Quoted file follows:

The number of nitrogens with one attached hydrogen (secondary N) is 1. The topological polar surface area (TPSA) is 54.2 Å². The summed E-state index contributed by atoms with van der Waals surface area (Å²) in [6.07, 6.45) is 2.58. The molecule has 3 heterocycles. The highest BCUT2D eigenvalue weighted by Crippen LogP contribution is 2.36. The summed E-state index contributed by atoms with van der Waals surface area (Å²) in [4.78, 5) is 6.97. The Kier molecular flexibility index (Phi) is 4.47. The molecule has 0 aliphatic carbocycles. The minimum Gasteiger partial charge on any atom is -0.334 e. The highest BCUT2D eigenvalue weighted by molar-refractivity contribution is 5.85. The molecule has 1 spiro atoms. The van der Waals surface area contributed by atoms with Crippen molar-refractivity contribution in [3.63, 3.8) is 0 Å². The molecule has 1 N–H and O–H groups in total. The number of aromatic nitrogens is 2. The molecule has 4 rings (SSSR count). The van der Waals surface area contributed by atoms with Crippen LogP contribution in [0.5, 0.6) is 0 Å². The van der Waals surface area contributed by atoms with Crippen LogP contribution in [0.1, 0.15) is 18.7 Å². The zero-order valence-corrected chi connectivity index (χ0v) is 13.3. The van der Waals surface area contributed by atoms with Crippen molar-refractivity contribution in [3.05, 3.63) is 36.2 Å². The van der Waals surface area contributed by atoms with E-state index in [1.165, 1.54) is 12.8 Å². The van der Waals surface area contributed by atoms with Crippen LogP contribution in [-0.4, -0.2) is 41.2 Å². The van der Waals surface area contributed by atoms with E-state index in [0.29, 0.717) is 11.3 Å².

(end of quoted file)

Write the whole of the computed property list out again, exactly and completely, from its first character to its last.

The number of nitrogens with one attached hydrogen (secondary N) is 1. The topological polar surface area (TPSA) is 54.2 Å². The summed E-state index contributed by atoms with van der Waals surface area (Å²) in [6.07, 6.45) is 2.58. The molecule has 3 heterocycles. The highest BCUT2D eigenvalue weighted by Crippen LogP contribution is 2.36. The summed E-state index contributed by atoms with van der Waals surface area (Å²) in [4.78, 5) is 6.97. The Kier molecular flexibility index (Phi) is 4.47. The molecule has 0 aliphatic carbocycles. The minimum Gasteiger partial charge on any atom is -0.334 e. The highest BCUT2D eigenvalue weighted by molar-refractivity contribution is 5.85. The molecule has 1 spiro atoms. The van der Waals surface area contributed by atoms with Crippen molar-refractivity contribution in [3.63, 3.8) is 0 Å². The molecule has 1 N–H and O–H groups in total. The number of aromatic nitrogens is 2. The molecule has 4 rings (SSSR count). The van der Waals surface area contributed by atoms with Crippen LogP contribution in [0.5, 0.6) is 0 Å². The van der Waals surface area contributed by atoms with Crippen LogP contribution in [0.1, 0.15) is 18.7 Å². The zero-order valence-corrected chi connectivity index (χ0v) is 13.3. The van der Waals surface area contributed by atoms with Crippen molar-refractivity contribution in [3.05, 3.63) is 36.2 Å². The van der Waals surface area contributed by atoms with E-state index in [1.165, 1.54) is 12.8 Å². The van der Waals surface area contributed by atoms with Crippen LogP contribution in [-0.4, -0.2) is 41.2 Å². The van der Waals surface area contributed by atoms with E-state index in [0.29, 0.717) is 11.3 Å².